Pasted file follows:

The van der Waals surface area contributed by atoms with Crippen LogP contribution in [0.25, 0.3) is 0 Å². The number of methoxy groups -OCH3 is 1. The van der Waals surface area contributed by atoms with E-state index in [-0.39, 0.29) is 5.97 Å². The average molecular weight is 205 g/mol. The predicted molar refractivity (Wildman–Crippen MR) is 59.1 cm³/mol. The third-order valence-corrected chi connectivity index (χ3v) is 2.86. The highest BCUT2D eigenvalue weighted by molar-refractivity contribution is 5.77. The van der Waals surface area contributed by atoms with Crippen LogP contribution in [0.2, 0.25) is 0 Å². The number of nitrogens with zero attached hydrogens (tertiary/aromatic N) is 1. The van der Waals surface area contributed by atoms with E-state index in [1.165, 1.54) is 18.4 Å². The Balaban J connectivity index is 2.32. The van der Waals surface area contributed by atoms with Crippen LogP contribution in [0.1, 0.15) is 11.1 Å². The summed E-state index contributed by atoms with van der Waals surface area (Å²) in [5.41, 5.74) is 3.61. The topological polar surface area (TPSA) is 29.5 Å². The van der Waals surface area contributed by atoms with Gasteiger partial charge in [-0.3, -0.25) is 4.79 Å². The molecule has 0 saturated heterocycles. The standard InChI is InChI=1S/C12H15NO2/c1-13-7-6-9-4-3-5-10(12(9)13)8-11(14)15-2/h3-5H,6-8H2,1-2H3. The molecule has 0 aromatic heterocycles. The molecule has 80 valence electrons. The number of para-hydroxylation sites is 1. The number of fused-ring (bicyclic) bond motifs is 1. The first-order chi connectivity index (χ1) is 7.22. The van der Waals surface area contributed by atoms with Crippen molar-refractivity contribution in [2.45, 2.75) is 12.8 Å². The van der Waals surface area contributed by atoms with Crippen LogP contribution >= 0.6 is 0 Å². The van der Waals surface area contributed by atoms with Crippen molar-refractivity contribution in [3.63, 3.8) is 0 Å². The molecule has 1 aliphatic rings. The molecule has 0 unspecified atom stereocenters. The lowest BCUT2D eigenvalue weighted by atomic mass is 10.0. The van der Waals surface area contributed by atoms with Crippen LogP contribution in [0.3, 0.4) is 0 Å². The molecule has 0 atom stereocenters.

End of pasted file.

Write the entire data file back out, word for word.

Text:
The van der Waals surface area contributed by atoms with Crippen LogP contribution in [0.25, 0.3) is 0 Å². The number of methoxy groups -OCH3 is 1. The van der Waals surface area contributed by atoms with E-state index in [-0.39, 0.29) is 5.97 Å². The average molecular weight is 205 g/mol. The predicted molar refractivity (Wildman–Crippen MR) is 59.1 cm³/mol. The third-order valence-corrected chi connectivity index (χ3v) is 2.86. The highest BCUT2D eigenvalue weighted by molar-refractivity contribution is 5.77. The van der Waals surface area contributed by atoms with Crippen LogP contribution in [0.2, 0.25) is 0 Å². The number of nitrogens with zero attached hydrogens (tertiary/aromatic N) is 1. The van der Waals surface area contributed by atoms with E-state index in [1.165, 1.54) is 18.4 Å². The Balaban J connectivity index is 2.32. The van der Waals surface area contributed by atoms with Crippen LogP contribution in [0.1, 0.15) is 11.1 Å². The summed E-state index contributed by atoms with van der Waals surface area (Å²) in [5.41, 5.74) is 3.61. The topological polar surface area (TPSA) is 29.5 Å². The van der Waals surface area contributed by atoms with Gasteiger partial charge in [-0.3, -0.25) is 4.79 Å². The molecule has 0 saturated heterocycles. The standard InChI is InChI=1S/C12H15NO2/c1-13-7-6-9-4-3-5-10(12(9)13)8-11(14)15-2/h3-5H,6-8H2,1-2H3. The molecule has 0 aromatic heterocycles. The molecule has 80 valence electrons. The number of para-hydroxylation sites is 1. The number of fused-ring (bicyclic) bond motifs is 1. The first-order chi connectivity index (χ1) is 7.22. The van der Waals surface area contributed by atoms with Crippen molar-refractivity contribution in [2.45, 2.75) is 12.8 Å². The van der Waals surface area contributed by atoms with Crippen LogP contribution >= 0.6 is 0 Å². The van der Waals surface area contributed by atoms with Crippen molar-refractivity contribution in [3.63, 3.8) is 0 Å². The molecule has 1 aliphatic rings. The molecule has 0 unspecified atom stereocenters. The lowest BCUT2D eigenvalue weighted by atomic mass is 10.0. The van der Waals surface area contributed by atoms with Crippen LogP contribution in [0.3, 0.4) is 0 Å². The molecule has 0 atom stereocenters.